I really like the new Bookerly font, but I have an older Kindle. Here’s how I got it on my Kindle Keyboard, but the instructions should work for other models as well.
- Download the Bookerly font here and unzip the files.
- Rename the file “Bookerly-RegularItalic.ttf” to “Bookerly-Italic.ttf”.
- Exit out of whatever book you’re reading and go to the main menu (this is important for some reason). Connect the Kindle to your computer.
- Create a folder in the Kindle root directory called “fonts” and put the font files there.
- Follow these instructions on how to change the fonts on your particular Kindle model.
- Open a book. If you have a Kindle Keyboard, you’ll notice that the font has changed to sans-serif. When you press the “Aa” button, under “Typeface” you’ll see “std,” “sans,” “mono,” and “alt.” Choose “alt”.
- Happy reading.
*Edit: I just discovered that if you ever hit the “Aa” key sometime down the road and choose one of the factory installed fonts, it will reset all of the custom settings and you’ll have to start all over again, so don’t do that.
Bookerly Font on Kindle Keyboards (and other older Kindles) was originally published on Something Different
To make deDRM work with rented Kindle books, you have to open mobidedrm.py and find the lines:
if val406 != 0:
raise DrmException(u”Cannot decode library or rented ebooks.”)
Then either comment them out (using #) or remove these two lines. Then deDRM works perfectly with rented eBooks.
So… yeah, as the title suggests, I have a little list to share with all of you. But before we jump into it, some reasoning – I consider a game proper when it is actually good in terms of graphical design and gameplay and also is not an IAP-ridden cashgrab. I also highly value good controls and try to stay away from ported games, though I included those, where port actually improves on original. Now that we have established this – let’s jump straight into it.
- Space Marshals. My revelation of the year. It is a twin stick shooter that is actually designed for touchscreens and thus provides you with an ability to actually FEEL the weapon. It’s quite hard to describe, but it is the only Android game where I have not only seen the difference between SMG and sniper rifle, but actually had to get used to different ways of firing them. And there is A LOT of different weapons and armors for you to use. The stealth system is quite rudimentary, but it is more than enough to spice up your gameplay with sneaking around your enemies, looking for a better position to start a gunfight of the century.
- Beach Buggy Racing, Amazon Underground Edition. If you like Mario Kart – this is the best Android can offer, unless you count that Sonic game that works on two and a half devices. Unfortunately, original version was plagued with IAPs, but for Amazon Underground developer has rebalanced the game from scratch, making it properly premium. This is an awesome karting game and I highly recommend it to anyone.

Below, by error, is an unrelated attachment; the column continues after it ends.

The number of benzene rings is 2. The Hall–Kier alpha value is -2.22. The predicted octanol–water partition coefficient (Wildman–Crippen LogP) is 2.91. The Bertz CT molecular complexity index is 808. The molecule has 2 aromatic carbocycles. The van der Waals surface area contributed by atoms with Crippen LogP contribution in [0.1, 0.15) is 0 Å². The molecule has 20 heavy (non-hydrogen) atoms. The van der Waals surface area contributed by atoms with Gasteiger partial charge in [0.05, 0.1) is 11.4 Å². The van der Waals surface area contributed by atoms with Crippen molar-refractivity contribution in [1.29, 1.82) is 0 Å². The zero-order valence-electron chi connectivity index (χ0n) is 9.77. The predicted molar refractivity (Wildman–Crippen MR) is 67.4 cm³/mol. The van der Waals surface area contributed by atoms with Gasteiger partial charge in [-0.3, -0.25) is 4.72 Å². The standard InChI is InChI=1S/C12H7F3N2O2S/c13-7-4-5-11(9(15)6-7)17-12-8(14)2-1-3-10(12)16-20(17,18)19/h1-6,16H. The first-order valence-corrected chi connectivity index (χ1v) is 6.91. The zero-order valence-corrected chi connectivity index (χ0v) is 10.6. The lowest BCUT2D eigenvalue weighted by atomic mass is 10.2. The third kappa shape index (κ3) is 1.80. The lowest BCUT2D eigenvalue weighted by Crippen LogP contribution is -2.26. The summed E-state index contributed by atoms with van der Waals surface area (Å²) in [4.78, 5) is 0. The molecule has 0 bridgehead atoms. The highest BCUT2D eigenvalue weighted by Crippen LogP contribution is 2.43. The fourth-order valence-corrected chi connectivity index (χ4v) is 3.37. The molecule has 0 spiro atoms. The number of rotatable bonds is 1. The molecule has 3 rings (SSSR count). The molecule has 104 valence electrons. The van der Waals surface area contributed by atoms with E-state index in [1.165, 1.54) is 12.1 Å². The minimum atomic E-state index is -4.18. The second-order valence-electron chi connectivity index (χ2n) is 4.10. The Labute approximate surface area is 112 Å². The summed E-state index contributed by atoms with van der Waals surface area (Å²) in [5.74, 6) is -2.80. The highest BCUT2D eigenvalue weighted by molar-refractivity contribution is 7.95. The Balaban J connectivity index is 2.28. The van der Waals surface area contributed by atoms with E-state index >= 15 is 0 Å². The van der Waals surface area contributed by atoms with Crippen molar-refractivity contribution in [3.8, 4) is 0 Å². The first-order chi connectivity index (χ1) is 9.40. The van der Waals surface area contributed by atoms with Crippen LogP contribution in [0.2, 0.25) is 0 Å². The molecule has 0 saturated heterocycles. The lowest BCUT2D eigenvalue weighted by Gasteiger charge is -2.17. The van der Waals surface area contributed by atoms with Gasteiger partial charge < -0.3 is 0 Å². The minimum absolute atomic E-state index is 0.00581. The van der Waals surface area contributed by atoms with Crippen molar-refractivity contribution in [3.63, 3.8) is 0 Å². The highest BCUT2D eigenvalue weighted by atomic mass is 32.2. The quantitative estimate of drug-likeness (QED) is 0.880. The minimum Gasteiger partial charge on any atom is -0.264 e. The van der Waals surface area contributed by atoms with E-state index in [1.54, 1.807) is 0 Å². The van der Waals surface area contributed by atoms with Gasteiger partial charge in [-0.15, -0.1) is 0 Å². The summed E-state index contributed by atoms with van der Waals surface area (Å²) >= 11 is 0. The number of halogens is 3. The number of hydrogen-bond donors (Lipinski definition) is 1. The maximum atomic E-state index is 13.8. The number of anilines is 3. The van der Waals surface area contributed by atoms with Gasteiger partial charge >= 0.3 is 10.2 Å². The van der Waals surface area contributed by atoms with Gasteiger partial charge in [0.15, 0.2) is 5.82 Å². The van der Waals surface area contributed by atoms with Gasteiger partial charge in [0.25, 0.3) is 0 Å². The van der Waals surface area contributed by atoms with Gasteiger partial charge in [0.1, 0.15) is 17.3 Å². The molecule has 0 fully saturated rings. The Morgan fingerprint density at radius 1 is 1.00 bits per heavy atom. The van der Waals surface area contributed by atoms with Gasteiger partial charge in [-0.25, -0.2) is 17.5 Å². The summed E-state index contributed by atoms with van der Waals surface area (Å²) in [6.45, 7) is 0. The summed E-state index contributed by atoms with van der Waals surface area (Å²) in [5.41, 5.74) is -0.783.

- Dark Incursion. You like Castlevania? This is Castlevania with its own twist. You have a gun, a blade, some magic, a shit-ton of actually dangerous fake-Nazis and a good pixel-art. The game also has a really awesome system of enhancements that you can find and use to adjust character’s abilities to your playstyle… except enhancements run out with time and if you are unable to find the ones you need – you are forced to play with the ones you have. It’s an awesome way to challenge the player without restricting him, if you ask me.
- Modern Combat 4: Zero Hour. This game is the best FPS on Android that also offers a quite good offline single player campaign. With fourth installment, Gameloft actually managed to force that feeling of playing Call of Duty: Modern Warfare into the player’s mind. Unfortunately, fifth game turned to online-only with completely worthless singleplayer. I am linking you to Amazon version, since only Amazon and Samsung Apps versions of the game allow you to play offline. WARNING: The game has some IAPs, but they are unnecessary to complete the campaign. Don’t know about multiplayer, though.
- Shadowgun. This was made by Madfinger before they started making playable benchmarks. This is actually a more than decent third-person shooter that comes close to PS Vita games in terms of graphical and gameplay quality. Even writing is good, and though it is nothing to write home about, the very fact that an Android TPS made me feel invested in its characters is amazing. The game offers additional graphical effects for NVIDIA chipsets, but I found them a bit of overkill, especially on smaller screens.
- Samurai II: Vengeance. Once again, a masterpiece from Madfinger’s past. This game is a somewhat simplistic slasher with an overhead camera and really tight controls. You have eight combos (six of them you must unlock) with three levels per each one (you also must unlock all levels after the first one), which adds a feeling of progression. Where the game really strikes is at its visual design – it’s stylized to look like a traditional Japanese art and it excels at it, especially with recent update that brought it support for FullHD screens.
- Shadow Blade. This is the best platformer I have seen on Android in terms of controls. While the game offers a good enough preset with classic button controls, I found that the alternative version is actually using your touchscreen much better, even if a bit harder to get into the first time. The game’s visual and level designs are on point too and its ridiculous difficulty makes it a perfect time-killer.